OPINION: I agree with the author’s view on improving the voting system. I believe something needs to be done at least by the next election. In the election of 2000, Florida happened to be the center of the maelstrom. I find it hard to believe that any state that has had problems in the past with voting irregularities would continue to use the same flawed ballot system. Florida continues using a system year after year that allows people to vote twice on one ballot for the same political office, or that makes the results questionable because the paper might not be punched through enough for the machines to compute the votes? The implementation of one standardized, foolproof voting system for the entire country would prevent the need for recounts, would make vote counting a science, and take away the possibility of foul play. Voting booths throughout the US should all have the exact same standardized technology, which should be specified by the federal government.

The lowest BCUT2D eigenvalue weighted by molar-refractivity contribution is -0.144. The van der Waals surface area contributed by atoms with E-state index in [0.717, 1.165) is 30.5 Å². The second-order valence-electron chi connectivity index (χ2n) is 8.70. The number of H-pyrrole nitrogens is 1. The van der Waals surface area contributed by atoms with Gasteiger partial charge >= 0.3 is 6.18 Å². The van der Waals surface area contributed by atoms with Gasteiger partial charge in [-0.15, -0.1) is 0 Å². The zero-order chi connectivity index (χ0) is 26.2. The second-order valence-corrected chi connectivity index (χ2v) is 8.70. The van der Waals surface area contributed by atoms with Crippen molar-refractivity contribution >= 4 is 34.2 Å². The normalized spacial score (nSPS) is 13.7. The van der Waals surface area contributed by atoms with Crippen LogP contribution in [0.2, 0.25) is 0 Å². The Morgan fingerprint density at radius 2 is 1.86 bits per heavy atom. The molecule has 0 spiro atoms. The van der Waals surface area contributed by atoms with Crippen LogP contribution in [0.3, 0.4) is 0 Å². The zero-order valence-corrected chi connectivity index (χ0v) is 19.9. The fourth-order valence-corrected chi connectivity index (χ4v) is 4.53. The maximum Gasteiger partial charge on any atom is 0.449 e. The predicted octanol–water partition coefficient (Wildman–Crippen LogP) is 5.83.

Nick Lampson talks about a national polling place closing time in which the author feels is a bad idea. The news seems to hastily call a winner in the election that can potentially affect the outcome before the voting ends. An example would be the east coast versus the west coast. The time difference is about three hours. If someone on the west coast sees the news announce a winner or leader before they are about to vote, they might give up. I disagree with the author’s position on this subject. I believe a possible reason for his belief is that he is a part of the press and feels that his rights might be infringed on.